“NFL players love their country, support our troops, give back to their communities and strive to make America a better place.”
Eagles head coach Doug Pederson confirmed in May that the team would accept an invitation to attend the White House to celebrate their Super Bowl LII championship, adding that it would be up to each player whether to attend. With the invitation pulled Monday, the Eagles returned to plans to hold practice on Tuesday. Players are not available, but are scheduled for media access on Wednesday.
“It’s one of those things that, again, we’re working through a ton of things, but at the same time we understand that it’s an individual decision,” Pederson said at the time.
Several members of the championship Eagles squad, including Long, safety Malcolm Jenkins and wide receiver Torrey Smith — now with the Carolina Panthers — have been vocal about their plans not to attend any White House visit due to their opposition of Trump and his policies. Jenkins told reporters in May that he would travel to Washington with his teammates but not visit the White House.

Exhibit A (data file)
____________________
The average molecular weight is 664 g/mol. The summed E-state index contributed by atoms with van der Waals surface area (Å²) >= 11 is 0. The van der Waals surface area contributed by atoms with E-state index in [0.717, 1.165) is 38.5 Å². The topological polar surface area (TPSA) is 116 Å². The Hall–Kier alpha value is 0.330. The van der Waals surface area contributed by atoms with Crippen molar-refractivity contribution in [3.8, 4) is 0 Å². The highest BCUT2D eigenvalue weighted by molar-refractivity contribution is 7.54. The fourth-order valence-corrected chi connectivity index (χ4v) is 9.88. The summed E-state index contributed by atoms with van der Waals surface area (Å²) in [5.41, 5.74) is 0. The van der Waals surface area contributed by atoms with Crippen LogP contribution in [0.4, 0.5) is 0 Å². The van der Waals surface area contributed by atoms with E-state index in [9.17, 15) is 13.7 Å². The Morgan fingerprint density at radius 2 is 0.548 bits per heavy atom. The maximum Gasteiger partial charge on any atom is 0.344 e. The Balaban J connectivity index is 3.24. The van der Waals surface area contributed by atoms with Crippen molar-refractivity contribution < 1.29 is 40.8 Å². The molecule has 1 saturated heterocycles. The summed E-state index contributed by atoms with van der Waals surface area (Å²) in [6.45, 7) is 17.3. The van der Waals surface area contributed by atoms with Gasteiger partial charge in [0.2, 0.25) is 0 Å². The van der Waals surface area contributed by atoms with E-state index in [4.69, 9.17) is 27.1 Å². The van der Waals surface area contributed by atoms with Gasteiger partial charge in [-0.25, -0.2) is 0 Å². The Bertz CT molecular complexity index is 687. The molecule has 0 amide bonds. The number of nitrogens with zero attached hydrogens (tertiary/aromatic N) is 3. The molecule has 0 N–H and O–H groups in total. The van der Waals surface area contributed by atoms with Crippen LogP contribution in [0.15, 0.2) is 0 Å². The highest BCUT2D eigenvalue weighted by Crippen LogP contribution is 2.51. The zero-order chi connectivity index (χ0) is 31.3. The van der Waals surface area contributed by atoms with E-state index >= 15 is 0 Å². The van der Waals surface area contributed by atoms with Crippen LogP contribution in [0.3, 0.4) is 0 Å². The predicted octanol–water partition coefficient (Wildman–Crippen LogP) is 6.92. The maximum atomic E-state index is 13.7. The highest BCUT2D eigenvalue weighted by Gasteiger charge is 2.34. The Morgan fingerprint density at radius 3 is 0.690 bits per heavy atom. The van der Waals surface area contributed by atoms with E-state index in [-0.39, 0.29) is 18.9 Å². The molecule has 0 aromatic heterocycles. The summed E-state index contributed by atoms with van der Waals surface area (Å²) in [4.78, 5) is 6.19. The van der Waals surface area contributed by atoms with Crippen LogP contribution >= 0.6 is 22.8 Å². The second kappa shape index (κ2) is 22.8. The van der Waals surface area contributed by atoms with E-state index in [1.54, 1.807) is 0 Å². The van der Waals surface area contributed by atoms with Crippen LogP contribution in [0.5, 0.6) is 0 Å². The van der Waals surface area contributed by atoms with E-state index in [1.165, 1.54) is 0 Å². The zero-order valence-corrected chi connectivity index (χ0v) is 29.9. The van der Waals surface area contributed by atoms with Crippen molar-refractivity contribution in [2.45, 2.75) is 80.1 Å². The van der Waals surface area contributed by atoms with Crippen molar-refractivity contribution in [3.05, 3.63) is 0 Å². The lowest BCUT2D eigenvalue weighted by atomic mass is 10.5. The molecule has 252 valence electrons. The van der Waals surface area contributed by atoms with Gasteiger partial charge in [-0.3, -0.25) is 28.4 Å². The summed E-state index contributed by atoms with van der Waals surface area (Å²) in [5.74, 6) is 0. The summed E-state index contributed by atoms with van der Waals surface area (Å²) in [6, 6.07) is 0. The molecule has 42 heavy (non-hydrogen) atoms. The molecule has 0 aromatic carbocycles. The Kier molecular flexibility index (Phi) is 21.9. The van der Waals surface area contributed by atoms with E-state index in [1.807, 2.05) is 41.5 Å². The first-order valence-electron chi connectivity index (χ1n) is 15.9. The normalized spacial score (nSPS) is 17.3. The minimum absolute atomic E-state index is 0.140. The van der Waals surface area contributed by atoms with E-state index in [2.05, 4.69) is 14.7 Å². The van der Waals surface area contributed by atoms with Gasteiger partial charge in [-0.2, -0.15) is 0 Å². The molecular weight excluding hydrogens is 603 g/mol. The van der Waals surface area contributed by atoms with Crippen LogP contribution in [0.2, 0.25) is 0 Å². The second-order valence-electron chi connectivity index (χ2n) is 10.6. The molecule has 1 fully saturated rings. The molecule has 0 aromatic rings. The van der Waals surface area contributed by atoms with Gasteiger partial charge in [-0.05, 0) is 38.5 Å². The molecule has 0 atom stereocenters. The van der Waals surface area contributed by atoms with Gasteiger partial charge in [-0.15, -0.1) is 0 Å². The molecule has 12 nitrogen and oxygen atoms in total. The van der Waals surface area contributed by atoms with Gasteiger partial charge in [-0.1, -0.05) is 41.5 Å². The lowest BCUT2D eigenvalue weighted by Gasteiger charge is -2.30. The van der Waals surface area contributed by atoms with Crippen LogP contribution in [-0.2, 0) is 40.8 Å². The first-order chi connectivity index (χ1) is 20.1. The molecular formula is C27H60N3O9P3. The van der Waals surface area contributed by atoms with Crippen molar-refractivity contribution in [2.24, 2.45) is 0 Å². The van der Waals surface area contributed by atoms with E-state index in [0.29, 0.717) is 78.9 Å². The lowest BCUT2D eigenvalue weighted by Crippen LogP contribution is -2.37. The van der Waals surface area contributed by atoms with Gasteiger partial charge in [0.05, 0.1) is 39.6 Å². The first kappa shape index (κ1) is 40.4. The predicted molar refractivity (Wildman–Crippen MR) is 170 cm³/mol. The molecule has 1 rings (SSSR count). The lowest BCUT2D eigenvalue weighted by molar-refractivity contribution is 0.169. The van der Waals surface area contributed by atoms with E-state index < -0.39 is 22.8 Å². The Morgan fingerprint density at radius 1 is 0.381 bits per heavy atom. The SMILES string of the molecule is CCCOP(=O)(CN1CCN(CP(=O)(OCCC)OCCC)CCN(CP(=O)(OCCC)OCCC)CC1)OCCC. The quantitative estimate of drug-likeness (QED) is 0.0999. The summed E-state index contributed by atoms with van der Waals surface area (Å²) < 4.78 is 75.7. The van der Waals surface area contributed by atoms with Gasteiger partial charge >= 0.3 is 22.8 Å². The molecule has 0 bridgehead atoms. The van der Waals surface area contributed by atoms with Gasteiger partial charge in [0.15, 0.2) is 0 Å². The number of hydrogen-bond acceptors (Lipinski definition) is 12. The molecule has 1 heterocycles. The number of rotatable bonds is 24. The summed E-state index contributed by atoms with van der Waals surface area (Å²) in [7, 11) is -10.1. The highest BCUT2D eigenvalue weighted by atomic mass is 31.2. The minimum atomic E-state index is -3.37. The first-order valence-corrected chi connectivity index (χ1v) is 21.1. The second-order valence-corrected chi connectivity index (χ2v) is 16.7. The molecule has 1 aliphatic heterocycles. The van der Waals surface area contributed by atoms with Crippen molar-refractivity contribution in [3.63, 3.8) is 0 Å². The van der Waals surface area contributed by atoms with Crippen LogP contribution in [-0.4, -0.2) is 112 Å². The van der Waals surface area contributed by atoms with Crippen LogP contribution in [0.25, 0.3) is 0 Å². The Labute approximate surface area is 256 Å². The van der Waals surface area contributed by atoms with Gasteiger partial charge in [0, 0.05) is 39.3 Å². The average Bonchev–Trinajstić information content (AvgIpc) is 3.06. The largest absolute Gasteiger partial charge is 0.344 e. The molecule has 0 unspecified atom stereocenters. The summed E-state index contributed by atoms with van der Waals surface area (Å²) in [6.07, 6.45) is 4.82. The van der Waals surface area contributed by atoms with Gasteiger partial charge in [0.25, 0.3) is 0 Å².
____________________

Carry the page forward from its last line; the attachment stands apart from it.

After the White House announcement Monday, Smith tweeted, “So many lies smh Here are some facts 1. Not many people were going to go 2. No one refused to go simply because Trump ‘insists’ folks stand for the anthem 3. The President continues to spread the false narrative that players are anti military”
Late Monday night, the Eagles issued a statement that read, “It has been incredibly thrilling to celebrate our first Super Bowl Championship. Watching the entire Eagles community come together has been an inspiration. We are truly grateful for all of the support we have received and we are looking forward to continuing our preparations for the 2018 season.”
Quarterback Carson Wentz said last month he planned to be at the White House, emphasizing the recognition of the Eagles’ championship achievement rather than any political aspect of the team visit.